Commercial Federal Corp. of Omaha disappointed analysts again Thursday when its fourth-quarter earnings failed to meet Wall Street expectations.

The company, which has been urged by investors to make management changes or put itself on the block, reported a loss of $47.7 million during the quarter, compared with net income of $28.8 million during the same period in 1999. It was the ninth consecutive quarter in which the $12.5 billion-asset company failed to meet expectations. Still, Commercial Federal shares have been steadily rising as the company worked on a turnaround.

Its stock price fell 0.5% Thursday, to $22.53, and it has risen 35% since the end of November.

Bank officials blamed a major restructuring of the company’s balance sheet for the fourth-quarter loss.

“Twelve months ago we started a restructuring period,” chief executive officer William A. Fitzgerald told investors in a conference call. “This is a good period to have behind us.”

The company deflated its balance sheet by nearly $3 billion, selling $1.6 billion of mortgages and $1.2 billion of securities. It used the proceeds to buy lower-risk, higher-yielding securities and to pay off debt.

An increase in the loan-loss provision and higher exit costs and termination fees were surprising, said Joseph Roberto, an analyst at Keefe, Bruyette & Woods Inc.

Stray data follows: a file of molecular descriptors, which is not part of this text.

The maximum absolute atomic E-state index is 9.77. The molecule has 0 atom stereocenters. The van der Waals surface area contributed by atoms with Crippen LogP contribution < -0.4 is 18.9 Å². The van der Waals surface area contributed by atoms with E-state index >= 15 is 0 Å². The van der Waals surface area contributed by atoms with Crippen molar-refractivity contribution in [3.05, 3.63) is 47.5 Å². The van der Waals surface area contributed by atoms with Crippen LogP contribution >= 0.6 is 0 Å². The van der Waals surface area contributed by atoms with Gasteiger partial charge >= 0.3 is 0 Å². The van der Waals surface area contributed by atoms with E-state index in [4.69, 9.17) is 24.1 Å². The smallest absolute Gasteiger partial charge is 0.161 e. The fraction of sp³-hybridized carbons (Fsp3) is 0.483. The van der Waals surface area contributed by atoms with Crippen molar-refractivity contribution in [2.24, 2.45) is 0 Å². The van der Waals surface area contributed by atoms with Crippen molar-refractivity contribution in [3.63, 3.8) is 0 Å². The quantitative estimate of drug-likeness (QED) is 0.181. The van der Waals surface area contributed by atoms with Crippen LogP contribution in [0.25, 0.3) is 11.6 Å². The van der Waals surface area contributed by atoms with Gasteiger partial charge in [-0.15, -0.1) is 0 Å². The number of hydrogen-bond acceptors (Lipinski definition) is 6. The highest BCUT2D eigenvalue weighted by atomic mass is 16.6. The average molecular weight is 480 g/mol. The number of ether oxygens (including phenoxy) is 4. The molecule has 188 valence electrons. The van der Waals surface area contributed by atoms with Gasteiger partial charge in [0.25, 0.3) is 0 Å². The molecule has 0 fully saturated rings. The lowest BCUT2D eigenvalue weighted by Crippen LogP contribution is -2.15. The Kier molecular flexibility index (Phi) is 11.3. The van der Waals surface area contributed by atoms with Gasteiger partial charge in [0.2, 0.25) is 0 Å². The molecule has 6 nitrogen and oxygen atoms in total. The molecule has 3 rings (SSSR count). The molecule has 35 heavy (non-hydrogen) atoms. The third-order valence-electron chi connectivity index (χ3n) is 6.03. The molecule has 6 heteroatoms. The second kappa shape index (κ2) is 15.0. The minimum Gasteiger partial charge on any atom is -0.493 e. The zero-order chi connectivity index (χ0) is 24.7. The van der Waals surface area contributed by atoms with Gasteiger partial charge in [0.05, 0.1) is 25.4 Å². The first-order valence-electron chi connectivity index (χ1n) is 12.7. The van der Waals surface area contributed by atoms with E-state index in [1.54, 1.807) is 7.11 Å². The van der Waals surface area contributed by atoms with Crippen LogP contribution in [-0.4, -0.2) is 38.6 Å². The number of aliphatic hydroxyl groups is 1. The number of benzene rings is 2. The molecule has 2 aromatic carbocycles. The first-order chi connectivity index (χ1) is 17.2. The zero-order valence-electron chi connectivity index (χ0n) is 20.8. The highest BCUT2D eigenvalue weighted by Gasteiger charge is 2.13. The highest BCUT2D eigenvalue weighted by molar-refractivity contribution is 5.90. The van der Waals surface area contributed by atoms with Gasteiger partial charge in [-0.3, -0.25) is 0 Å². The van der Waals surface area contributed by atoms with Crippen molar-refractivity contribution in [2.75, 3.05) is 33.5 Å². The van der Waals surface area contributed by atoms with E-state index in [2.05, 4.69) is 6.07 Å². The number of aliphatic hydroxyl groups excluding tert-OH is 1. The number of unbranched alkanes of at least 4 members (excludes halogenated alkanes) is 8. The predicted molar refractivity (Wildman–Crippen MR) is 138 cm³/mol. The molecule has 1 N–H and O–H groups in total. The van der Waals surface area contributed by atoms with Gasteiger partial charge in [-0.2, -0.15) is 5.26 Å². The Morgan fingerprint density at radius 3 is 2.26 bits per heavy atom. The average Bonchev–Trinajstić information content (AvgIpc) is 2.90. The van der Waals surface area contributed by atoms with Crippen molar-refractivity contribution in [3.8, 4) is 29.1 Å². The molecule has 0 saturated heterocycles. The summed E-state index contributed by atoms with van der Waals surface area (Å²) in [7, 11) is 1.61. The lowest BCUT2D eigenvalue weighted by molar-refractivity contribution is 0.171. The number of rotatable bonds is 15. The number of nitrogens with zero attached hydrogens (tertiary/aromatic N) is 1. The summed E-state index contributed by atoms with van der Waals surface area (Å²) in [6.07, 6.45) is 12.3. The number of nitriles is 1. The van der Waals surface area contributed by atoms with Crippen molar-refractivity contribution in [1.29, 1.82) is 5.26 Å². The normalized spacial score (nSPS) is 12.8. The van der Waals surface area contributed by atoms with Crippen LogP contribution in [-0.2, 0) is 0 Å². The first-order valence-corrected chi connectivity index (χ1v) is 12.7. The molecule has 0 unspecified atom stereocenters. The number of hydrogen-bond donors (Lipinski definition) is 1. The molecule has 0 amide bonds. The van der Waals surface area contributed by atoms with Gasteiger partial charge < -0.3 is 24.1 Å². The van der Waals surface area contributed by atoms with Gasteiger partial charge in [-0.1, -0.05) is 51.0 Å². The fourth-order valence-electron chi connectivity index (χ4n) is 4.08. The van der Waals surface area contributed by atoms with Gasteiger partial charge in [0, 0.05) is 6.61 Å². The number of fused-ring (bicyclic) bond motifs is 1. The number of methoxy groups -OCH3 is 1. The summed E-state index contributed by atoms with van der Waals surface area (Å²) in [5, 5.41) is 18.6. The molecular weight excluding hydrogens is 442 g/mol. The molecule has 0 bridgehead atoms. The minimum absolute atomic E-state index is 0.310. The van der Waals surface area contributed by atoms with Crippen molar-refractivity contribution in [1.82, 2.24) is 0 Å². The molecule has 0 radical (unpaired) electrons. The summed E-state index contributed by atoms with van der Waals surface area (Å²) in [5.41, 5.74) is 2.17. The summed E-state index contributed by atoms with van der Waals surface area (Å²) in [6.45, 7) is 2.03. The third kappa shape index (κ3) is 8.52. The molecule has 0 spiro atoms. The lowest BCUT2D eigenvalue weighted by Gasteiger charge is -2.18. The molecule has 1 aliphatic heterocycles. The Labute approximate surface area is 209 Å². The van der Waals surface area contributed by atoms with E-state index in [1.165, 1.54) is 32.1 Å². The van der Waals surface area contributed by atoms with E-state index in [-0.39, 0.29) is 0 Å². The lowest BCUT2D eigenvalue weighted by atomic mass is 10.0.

“The quarter was very messy,” Mr. Roberto said. “They did not hit our expectations. They are not communicating well with Wall Street.”

He said that Commercial Federal, which has its eyes on 2001, had written off the fourth quarter.

It has predicted earnings of $1.78 per share this year.

“They have set the stage for 2001 and beyond,” Mr. Roberto said. “They indicated comfort for earnings expectations in 2001 … but we have heard this before.”

Mr. Fitzgerald promised better results for investors because the company is positioned “financially and operationally” to resume earnings growth. “We are confident in Commercial Federal’s course and in its ability to generate sustainable earnings per share growth.”

The company outlined several plans for 2001, including the consolidation of 12 bank branches in the first quarter as part of a previously announced divestiture initiative. Commercial Federal has received bids for the 37 bank branches it is selling and expects to close the deal during the second or third quarter, it said.

During the fourth quarter the company reduced its work force by 6.7%, with most of the cuts in middle management, and it repurchased 1.5 million shares of common stock. It also reevaluated the credit risk remaining from acquisitions, said chief financial officer David Fisher.

“We ended 2000 in the favorable position we were targeting,” he said. “Our balance sheet is stronger, as we decreased lower-yielding assets, and we have plans to exit the lower-growth markets.”

Mr. Fisher told investors that “we must execute our plan” for 2001. “The losses are behind us. The benefits are ahead of us.”

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